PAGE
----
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Limit the expense of teenage car insurance
MADISON, Wis. (11/8/10)--On the plus side, your new teenage driver will be eager to run all those errands that eat up so much of your free time. Unfortunately, adding your young “gofer” to your car insurance policy is going to cost you--about $621 more a year on average (Insurance.com Oct. 27). Insurance premiums reflect the company’s assessment of risk. Inexperience makes teenage drivers the highest risk group compared with any other age, including drivers aged 75 and older. In fact, teenagers are four times more likely to crash than older drivers, according to the Centers for Disease Control and Prevention.
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So you’re going to have to adjust the family budget for your new driver. Your auto insurance premiums will jump by an average of 44% if you’re a one-car family, 58% if you own two cars, and 63% if you have three cars (see chart). Here’s how the Credit Union National Association’s Center for Personal Finance editors say you can minimize the increased expense:
* Buy adequate coverage. Experts recommend coverage amounts much higher than those typically required by state law. And considering your potential liability for the medical and legal consequences of an accident, you’re wise to buy more than the minimum protection. Consider at least $100,000 bodily injury coverage per person for each accident, $300,000 bodily injury an accident, and $100,000 property damage for each accident. * Ask about discounts. Many car insurance companies offer “good student” discounts for grade point averages above a certain level or membership in some civic organizations. Certain driver-training classes or installation of a monitoring device in the car may qualify for other discounts. In addition, safety features such as anti-lock brakes and anti-theft devices can reduce insurance premiums. * Hold your teenager accountable. Of course, the best way to save on insurance is to make sure your teenager keeps his driving record clean. John E. Whitcomb, author of “Capitate Your Kids: Teaching Your Teens Financial Independence,” recommends making your child responsible for his driving behavior by means of a written agreement with mutually agreed-upon provisions, such as curfews or passenger limits. In addition, you might agree to pay a bonus for each accident-free year if your child agrees to pay some portion of the damage, including increased insurance premiums, for an accident. By spelling out what you expect of your teenager behind the wheel, and the consequences of misbehavior, you’re more likely to make your child a willing partner in managing family car costs.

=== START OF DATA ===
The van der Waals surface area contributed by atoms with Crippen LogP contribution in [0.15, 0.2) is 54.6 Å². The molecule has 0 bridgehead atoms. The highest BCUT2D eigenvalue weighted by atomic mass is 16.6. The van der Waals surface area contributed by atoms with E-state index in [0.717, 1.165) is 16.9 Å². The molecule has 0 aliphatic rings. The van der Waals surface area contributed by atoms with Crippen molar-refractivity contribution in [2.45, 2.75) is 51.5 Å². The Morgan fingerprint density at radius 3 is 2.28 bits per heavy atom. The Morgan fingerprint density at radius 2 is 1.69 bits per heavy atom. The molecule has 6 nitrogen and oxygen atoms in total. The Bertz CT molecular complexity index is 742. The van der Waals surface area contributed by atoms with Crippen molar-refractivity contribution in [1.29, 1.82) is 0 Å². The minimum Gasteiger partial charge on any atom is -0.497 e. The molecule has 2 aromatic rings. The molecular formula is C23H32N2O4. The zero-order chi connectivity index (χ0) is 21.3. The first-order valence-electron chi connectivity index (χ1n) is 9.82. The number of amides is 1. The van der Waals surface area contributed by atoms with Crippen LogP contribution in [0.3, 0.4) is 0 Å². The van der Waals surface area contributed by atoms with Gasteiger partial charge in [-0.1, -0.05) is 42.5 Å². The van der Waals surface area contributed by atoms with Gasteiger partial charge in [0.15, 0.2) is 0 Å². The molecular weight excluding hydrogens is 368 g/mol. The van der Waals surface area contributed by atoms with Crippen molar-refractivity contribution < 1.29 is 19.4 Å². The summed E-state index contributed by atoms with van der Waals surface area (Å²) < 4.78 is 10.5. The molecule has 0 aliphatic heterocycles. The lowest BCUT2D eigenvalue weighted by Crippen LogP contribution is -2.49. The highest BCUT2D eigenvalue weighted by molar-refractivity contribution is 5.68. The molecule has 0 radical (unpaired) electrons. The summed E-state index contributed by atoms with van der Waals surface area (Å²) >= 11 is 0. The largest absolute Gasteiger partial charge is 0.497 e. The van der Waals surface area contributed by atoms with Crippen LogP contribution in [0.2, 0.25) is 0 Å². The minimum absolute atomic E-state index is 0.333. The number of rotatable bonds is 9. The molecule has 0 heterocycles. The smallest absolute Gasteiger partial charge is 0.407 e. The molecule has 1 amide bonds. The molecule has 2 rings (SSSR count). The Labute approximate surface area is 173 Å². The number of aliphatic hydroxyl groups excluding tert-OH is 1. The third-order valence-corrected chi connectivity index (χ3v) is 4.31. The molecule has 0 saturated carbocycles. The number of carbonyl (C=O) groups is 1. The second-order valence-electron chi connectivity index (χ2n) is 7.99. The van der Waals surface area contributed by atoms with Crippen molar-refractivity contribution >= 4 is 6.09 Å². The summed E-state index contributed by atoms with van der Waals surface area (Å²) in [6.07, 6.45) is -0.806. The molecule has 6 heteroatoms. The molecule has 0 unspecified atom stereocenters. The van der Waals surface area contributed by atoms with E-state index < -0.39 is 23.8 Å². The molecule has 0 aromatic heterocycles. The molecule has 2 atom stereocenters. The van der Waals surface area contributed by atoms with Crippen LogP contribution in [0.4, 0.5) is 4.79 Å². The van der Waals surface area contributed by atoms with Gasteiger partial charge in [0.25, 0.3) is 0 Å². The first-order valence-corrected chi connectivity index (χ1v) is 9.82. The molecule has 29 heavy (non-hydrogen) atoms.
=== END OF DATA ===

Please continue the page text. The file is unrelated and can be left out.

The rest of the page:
For more information, read “Help Your Teen Find the Right Car” in the Home & Family Finance Resource Center.
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